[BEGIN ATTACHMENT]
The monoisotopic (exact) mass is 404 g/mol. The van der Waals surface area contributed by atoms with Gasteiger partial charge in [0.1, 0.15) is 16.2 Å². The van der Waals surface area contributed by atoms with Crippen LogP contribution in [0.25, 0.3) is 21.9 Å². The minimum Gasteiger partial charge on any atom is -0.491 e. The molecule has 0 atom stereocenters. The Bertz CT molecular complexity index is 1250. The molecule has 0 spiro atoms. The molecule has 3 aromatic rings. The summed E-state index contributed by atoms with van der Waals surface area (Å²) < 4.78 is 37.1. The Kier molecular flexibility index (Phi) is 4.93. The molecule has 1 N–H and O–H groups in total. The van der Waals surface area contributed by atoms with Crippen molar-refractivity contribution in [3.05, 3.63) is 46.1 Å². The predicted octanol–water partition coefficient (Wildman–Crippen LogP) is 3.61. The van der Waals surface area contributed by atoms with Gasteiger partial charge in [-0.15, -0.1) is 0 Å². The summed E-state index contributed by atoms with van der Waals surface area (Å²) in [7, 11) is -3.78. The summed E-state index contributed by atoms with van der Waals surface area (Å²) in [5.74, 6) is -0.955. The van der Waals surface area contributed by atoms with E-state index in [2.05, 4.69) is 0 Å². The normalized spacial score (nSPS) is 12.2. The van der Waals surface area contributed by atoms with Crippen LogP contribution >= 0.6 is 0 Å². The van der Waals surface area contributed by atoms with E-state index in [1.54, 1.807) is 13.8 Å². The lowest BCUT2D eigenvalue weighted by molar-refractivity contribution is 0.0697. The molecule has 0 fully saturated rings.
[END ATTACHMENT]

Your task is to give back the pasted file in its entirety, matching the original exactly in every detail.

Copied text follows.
The monoisotopic (exact) mass is 404 g/mol. The van der Waals surface area contributed by atoms with Gasteiger partial charge in [0.1, 0.15) is 16.2 Å². The van der Waals surface area contributed by atoms with Crippen LogP contribution in [0.25, 0.3) is 21.9 Å². The minimum Gasteiger partial charge on any atom is -0.491 e. The molecule has 0 atom stereocenters. The Bertz CT molecular complexity index is 1250. The molecule has 0 spiro atoms. The molecule has 3 aromatic rings. The summed E-state index contributed by atoms with van der Waals surface area (Å²) < 4.78 is 37.1. The Kier molecular flexibility index (Phi) is 4.93. The molecule has 1 N–H and O–H groups in total. The van der Waals surface area contributed by atoms with Crippen molar-refractivity contribution in [3.05, 3.63) is 46.1 Å². The predicted octanol–water partition coefficient (Wildman–Crippen LogP) is 3.61. The van der Waals surface area contributed by atoms with Gasteiger partial charge in [-0.15, -0.1) is 0 Å². The summed E-state index contributed by atoms with van der Waals surface area (Å²) in [7, 11) is -3.78. The summed E-state index contributed by atoms with van der Waals surface area (Å²) in [5.74, 6) is -0.955. The van der Waals surface area contributed by atoms with E-state index in [2.05, 4.69) is 0 Å². The normalized spacial score (nSPS) is 12.2. The van der Waals surface area contributed by atoms with Crippen LogP contribution >= 0.6 is 0 Å². The van der Waals surface area contributed by atoms with E-state index in [1.54, 1.807) is 13.8 Å². The lowest BCUT2D eigenvalue weighted by molar-refractivity contribution is 0.0697. The molecule has 0 fully saturated rings.